There was a wide-ranging bunch of rock concerts in town last night, but those who chose rock 'n' roll diva Nina Hagen's outlandish show at the Warner Theatre got a taste of all of them, all rolled into one East German fireball.
Talk about mind-body dualism: Hagen's preposterous pastiche of rock/punk/reggae/electro/Broadway/horror flick was superimposed on an inescapably physical rhythmic base.
Cheerfully plundering the song styles of a century (she must travel to other planets for some of her material), the operatically trained Hagen, who calls herself "the mother of punk" in one song, is kind of an Yma Sumac for the '80s, possessed of a range that careens unpredictably from Sensurround rumbles to stratospheric squeals, and includes jammed-brake screeches, helium giggles, rain forest birdcalls and a Mercedes McCambridge "Exorcist" growl.
Hagen performs with an unbridled theatricality, resembling, in her Kabuki makeup, Day-Glo wigs and Jayne Mansfield/Jane Jetson costumes, the heroine of a fantasy comic book. As a glimmering spaceship descended, sweeping the audience with searchlights, the metal breastplates of Hagen's brassiere suddenly emitted beams of light as she sang "U.F.O." Then she tucked in a voluminous red veil and began a shotgun wedding of Michael Jackson's "Beat It" with the "Habanera" aria from "Carmen," while gyrating like a go-go girl. That was only the second song -- Hagen had yet to quote Dietrich, Brecht/Weill and Carmen Miranda, and belt "My Way" (in German). You get the idea.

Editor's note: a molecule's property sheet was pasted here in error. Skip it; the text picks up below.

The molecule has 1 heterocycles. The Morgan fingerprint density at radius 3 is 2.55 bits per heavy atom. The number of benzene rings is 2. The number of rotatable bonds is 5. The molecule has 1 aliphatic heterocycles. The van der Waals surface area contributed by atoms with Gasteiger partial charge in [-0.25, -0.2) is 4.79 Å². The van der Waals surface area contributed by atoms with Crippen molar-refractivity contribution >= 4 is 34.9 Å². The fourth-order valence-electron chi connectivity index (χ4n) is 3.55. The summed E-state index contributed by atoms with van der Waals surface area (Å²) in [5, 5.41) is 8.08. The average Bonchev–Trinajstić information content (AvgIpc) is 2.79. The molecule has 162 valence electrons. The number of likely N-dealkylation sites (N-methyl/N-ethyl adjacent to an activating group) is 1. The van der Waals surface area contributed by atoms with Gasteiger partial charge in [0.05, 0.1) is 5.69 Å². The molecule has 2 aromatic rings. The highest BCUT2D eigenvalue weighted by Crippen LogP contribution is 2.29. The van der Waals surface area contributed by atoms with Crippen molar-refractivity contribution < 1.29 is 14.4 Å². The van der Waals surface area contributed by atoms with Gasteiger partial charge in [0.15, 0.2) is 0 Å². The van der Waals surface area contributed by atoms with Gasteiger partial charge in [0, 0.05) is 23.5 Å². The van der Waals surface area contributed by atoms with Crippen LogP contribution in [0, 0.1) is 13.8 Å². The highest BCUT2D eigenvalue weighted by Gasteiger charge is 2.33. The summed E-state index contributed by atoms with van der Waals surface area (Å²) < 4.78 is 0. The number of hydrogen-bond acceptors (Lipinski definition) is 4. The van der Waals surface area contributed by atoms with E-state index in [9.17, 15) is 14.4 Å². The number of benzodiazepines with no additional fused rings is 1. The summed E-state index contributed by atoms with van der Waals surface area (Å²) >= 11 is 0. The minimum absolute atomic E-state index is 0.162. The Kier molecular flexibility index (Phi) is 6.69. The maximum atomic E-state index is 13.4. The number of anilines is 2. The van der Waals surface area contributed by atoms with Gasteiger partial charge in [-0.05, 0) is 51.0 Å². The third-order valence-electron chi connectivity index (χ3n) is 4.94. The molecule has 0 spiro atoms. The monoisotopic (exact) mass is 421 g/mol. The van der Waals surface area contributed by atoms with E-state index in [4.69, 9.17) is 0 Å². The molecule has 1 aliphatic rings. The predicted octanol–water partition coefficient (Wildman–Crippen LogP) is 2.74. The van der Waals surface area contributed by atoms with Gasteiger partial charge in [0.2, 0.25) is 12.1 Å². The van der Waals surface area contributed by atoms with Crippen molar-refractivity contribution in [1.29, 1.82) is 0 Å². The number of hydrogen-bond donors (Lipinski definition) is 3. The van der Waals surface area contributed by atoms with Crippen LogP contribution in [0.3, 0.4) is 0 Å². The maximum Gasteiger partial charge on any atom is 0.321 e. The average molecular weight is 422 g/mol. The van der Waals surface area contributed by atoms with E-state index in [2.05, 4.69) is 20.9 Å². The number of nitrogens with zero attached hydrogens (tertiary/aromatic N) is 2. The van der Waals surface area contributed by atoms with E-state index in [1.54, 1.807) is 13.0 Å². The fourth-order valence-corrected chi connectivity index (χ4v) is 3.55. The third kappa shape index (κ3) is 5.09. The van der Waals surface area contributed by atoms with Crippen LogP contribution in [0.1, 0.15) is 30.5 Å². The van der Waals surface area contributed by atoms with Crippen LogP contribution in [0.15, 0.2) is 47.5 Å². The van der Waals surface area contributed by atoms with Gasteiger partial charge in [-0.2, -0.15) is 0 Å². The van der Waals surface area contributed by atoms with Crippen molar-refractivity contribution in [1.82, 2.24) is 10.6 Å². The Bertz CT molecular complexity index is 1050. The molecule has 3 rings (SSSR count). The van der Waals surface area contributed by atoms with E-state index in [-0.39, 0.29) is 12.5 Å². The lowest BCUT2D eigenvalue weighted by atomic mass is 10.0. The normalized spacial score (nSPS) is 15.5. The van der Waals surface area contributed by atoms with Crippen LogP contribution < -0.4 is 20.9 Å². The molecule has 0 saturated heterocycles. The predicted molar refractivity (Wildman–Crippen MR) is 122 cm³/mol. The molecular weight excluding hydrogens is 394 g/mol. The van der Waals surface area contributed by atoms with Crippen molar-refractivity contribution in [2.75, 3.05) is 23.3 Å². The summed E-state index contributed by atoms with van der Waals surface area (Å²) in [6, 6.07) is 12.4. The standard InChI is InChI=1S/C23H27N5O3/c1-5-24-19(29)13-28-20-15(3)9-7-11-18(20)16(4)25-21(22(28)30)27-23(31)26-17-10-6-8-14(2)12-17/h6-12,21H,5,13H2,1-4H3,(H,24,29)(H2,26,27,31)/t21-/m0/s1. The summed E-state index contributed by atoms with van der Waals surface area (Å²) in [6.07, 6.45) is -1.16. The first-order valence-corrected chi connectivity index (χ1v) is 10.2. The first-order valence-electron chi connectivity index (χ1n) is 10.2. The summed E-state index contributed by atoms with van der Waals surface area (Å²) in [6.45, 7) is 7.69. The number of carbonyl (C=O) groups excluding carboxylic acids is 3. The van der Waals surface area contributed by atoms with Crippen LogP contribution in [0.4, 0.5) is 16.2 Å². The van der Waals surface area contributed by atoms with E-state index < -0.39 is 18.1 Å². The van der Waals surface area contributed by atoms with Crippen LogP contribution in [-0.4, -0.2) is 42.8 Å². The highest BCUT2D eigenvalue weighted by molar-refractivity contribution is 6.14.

Opening for Hagen were go-go homeboys Trouble Funk, who not only warmed up the crowd, but got them sweating and chanting with their absolutely infectious audience-included schtick. The 75-minute nonstop rhythmic workout seemed interminable only to those who didn't participate.